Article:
US and UK Rohingya refugees sue Facebook alleging dissemination of ‘hateful and dangerous misinformation’
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US and UK Rohingya refugees sue Facebook alleging dissemination of ‘hateful and dangerous misinformation’

Rohingya refugees in the US and UK on Monday filed a coordinated lawsuit against Meta Platforms, Inc. (“Facebook”) alleging the social media giant’s “inaction and support of hate speech, misinformation, and incitement of violence fostered the 10-year genocide of the Rohingya Muslims.”

The suit was filed by Chicago-based Edelson PC and seeks to apply Myanmar law to the plaintiffs’ claim in an attempt to circumvent § 230 of the Communications Decency Act—a US law that protects tech companies from content posted by users. According to the Complaint, social media companies are not immune under Myanmar law for inciting violence and/or genocide.

The Complaint alleges that the introduction of Facebook in Myanmar in 2011 has since “materially contributed to the development and widespread dissemination of anti-Rohingya hate speech, misinformation, and incitement of violence,” which in turn significantly contributed to the “perpetuation of, the eventual Rohingya genocide.”

More specifically, the Complaint alleges that Facebook designed its system and the underlying algorithms “in a manner that rewarded users for posting, and thereby encouraged and trained them to post, increasingly extreme and outrageous hate speech, misinformation, and conspiracy theories attacking particular groups.”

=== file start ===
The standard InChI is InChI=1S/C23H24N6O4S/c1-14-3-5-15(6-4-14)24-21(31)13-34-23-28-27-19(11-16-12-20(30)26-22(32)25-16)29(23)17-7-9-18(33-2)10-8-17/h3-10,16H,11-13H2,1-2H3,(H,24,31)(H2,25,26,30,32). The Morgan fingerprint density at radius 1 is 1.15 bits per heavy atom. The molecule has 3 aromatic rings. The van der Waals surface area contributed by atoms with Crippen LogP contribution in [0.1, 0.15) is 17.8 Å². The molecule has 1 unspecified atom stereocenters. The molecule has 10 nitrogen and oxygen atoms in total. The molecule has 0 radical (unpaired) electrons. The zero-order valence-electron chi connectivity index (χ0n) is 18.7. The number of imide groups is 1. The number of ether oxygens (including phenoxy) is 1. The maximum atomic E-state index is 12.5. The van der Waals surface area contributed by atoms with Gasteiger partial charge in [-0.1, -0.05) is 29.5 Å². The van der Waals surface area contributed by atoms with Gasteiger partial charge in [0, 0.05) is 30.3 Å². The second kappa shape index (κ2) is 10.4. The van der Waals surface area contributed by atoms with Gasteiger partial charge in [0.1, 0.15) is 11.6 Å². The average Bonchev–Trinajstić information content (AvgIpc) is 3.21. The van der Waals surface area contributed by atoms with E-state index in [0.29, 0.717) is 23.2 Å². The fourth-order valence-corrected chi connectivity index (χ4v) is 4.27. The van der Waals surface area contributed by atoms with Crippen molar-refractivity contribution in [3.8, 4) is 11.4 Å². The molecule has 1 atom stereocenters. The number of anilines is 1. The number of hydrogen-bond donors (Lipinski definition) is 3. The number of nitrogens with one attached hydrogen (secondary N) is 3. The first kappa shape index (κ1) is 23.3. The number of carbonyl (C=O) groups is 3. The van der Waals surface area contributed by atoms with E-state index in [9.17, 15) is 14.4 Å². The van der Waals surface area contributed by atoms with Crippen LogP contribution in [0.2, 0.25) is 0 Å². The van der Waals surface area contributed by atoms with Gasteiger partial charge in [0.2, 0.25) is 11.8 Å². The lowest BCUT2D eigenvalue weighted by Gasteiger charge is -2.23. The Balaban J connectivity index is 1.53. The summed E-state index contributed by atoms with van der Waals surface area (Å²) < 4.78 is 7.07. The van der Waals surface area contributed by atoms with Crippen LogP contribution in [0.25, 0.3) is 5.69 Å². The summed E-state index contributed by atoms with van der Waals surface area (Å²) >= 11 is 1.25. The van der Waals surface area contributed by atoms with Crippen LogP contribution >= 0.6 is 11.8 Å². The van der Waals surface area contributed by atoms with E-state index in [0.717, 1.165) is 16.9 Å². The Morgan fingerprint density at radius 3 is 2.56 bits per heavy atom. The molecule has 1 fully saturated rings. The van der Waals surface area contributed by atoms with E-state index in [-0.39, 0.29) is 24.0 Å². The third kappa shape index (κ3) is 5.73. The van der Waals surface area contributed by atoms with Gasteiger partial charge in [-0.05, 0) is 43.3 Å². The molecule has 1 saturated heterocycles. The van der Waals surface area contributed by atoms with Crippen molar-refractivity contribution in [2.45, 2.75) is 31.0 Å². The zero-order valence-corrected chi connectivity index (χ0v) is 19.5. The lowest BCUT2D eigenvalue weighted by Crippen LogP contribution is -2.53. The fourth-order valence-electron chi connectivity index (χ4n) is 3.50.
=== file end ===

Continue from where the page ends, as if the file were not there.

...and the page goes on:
The Complaint further alleges that Facebook breached its duty to use reasonable care to avoid injuring others by “negligently designing its algorithms to fill Burmese users’ News Feeds (especially users particularly susceptible to such content) with disproportionate amounts of hate speech, misinformation, and other content dangerous” to the Rohingya and that “Rather than taking what it’s learned to change its practices, Facebook made a corporate decision to lean into the hate.”

The Complaint is also filled with quotes and references from Facebook whistleblower, Frances Haugen, who notably remarked that the company has refused to make the necessary changes to Facebook and Instagram despite having the resources to do so because it has put “profits before people.” The core of this Complaint is similar in that it accuses Facebook of putting “market penetration” and profits before the lives of the Rohingya people.

The causes of action in the suit include strict product liability and negligence, and specifically addresses the following questions of law: whether Facebook (i.e. the product) contains design defects that harmed Rohingya Muslims, and if so, whether Facebook is strictly liable for them; whether Facebook owed a duty of care to the Rohingya when entering the Myanmar market; whether Facebook breached that duty through its method of operation in Myanmar; and whether such operations caused harm to the Rohingya.

The suit has been filed in California Superior Court in San Mateo County and seeks compensatory damages of $150 billion for wrongful death, personal injury, pain and suffering, emotional distress and loss of property, punitive damages in an amount to be determined at trial, reasonable litigation expenses and attorneys’ fees, interest (pre and post judgment) to the extent permissible, and other relief “as equity and justice may require.”

Plaintiffs demand a jury trial.